You could also shop our Grantourismo store on Society6 for gifts for foodies, including fun reusable cloth face masks designed with Terence’s images. Now let me tell you all about this Korean spicy noodles recipe.
Korean Spicy Noodles Recipe for Stir-Fried Udon with Kimchi, Bacon and Fried Eggs
This Korean spicy noodles recipe, like so many recipes of the last two years, comes from a place of yearning and nostalgia, of missing the delicious flavours, dishes and experiences of the culinary destinations we used to get to savour as food and travel writers, and the food we used to cook and eat in places we’ve lived around the world, as well as our home, Australia.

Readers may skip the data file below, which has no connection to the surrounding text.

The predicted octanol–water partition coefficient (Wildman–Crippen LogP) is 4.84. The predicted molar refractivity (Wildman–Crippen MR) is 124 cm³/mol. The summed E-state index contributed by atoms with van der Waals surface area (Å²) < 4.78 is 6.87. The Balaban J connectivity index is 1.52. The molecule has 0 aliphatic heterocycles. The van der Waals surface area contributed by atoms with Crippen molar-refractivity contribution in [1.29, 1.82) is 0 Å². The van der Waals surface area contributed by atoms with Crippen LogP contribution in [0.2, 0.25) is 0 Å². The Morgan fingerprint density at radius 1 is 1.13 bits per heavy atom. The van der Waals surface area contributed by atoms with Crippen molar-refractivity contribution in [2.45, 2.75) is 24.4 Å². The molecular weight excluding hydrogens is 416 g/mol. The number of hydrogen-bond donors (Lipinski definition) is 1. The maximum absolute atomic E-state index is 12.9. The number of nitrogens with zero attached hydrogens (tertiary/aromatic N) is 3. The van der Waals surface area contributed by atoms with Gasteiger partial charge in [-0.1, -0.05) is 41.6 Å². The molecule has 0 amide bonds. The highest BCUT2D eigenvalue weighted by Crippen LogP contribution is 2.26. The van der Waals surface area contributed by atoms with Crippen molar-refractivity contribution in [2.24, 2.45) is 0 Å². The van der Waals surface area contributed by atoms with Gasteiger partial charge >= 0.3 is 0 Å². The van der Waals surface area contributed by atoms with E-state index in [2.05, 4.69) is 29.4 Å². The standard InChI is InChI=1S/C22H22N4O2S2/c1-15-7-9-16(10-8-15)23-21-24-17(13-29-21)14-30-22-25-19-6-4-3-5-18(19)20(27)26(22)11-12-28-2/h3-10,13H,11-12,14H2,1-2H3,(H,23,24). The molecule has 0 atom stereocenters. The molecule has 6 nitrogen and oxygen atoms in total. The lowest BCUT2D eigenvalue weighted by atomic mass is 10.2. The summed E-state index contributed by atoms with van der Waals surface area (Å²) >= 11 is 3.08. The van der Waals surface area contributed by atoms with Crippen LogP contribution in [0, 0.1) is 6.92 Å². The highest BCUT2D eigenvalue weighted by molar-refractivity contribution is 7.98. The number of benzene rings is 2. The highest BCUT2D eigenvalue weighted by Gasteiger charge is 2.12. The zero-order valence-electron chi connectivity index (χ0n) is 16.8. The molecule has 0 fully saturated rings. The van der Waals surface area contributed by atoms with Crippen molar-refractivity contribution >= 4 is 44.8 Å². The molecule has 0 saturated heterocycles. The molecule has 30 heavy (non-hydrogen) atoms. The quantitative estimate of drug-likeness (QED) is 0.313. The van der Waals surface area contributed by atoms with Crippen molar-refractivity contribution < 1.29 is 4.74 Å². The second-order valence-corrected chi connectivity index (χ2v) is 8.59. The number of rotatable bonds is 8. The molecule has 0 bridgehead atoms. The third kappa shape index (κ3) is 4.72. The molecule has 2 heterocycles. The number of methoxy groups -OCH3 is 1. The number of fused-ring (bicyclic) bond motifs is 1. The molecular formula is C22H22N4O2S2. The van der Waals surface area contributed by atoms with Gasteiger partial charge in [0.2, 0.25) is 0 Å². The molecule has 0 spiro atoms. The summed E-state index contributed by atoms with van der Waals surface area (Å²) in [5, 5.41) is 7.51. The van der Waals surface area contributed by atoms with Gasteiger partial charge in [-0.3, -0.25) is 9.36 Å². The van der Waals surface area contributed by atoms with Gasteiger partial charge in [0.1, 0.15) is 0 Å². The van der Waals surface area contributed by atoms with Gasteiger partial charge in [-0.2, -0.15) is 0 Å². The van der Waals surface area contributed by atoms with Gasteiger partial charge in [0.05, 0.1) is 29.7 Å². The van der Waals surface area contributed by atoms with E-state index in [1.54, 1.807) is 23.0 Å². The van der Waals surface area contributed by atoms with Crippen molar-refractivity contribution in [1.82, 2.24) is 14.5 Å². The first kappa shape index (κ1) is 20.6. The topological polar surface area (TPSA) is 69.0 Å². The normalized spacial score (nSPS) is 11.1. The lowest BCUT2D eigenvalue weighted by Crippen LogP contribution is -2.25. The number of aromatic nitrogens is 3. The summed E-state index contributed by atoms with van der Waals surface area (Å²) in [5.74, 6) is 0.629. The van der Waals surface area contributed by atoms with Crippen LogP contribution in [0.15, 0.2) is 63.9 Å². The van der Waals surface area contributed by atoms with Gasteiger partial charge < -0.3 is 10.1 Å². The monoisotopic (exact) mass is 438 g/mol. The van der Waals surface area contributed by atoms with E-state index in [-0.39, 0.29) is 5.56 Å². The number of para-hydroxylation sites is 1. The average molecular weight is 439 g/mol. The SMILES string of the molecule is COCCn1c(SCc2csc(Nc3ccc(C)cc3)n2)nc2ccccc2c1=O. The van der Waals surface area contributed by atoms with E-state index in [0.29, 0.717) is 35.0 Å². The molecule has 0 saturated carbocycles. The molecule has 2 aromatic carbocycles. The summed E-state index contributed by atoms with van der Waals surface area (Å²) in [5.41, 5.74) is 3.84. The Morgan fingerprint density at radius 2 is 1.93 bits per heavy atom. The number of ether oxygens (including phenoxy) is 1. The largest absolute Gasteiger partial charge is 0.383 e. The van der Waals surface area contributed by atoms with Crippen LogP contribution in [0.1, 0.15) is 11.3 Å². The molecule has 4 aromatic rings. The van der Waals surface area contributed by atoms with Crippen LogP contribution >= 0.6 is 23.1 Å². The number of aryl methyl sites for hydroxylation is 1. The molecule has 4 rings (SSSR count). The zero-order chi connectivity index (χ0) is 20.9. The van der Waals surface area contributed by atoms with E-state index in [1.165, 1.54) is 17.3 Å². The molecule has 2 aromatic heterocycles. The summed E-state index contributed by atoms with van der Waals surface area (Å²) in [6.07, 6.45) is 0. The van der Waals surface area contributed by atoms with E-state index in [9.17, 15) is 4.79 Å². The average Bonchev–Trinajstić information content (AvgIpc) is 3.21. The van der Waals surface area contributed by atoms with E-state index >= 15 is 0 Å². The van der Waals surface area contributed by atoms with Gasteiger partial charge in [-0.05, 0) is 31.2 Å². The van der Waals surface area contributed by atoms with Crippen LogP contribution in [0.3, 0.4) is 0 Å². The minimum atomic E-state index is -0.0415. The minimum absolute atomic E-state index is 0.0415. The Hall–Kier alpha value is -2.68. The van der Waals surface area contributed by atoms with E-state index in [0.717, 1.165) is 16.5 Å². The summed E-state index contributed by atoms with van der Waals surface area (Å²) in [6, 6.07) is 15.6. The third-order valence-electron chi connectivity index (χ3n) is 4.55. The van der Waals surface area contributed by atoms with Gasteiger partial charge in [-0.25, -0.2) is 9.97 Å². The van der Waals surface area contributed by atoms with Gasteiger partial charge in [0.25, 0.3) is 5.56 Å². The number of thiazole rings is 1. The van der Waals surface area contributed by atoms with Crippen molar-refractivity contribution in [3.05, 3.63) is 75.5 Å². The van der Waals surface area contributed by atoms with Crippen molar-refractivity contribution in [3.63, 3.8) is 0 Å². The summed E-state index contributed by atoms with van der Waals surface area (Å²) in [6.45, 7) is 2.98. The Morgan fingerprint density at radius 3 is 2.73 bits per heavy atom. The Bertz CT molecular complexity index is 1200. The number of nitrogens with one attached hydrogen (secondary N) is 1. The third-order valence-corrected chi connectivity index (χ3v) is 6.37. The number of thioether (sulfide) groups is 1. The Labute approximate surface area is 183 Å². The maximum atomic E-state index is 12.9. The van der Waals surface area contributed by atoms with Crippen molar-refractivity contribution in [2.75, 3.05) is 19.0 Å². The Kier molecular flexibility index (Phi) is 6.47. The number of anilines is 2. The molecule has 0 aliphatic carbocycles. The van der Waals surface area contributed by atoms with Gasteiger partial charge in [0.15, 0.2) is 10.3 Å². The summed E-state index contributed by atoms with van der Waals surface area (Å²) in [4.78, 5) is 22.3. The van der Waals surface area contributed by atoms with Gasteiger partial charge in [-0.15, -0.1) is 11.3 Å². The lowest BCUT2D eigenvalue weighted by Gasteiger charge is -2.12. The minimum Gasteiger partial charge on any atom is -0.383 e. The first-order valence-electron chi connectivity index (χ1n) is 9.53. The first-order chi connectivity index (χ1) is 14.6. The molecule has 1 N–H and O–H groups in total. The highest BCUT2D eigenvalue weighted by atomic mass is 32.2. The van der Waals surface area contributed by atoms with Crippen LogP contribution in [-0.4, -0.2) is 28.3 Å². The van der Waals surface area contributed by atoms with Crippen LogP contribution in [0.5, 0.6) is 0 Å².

So until we get to travel again and can bring you new tastes and recipes, we’re going to have to ask you to forgive our reminiscing about memorable dishes, meals and cuisines from our past.
Because for us, the stories, whether the backstory or history, are important to what we do: sharing recipes for dishes we’re connected to in the hope you develop a connection and cook the dishes and share them, too.
Our Korean connection dates way back to the Nineties, when we lived in Potts Point in inner-city Sydney for five years before we moved abroad to work in Abu Dhabi in the United Arab Emirates. Back in those days, Potts Point was home to Japanese and Korean communities that made the Japanese and Korean business travellers feel at home.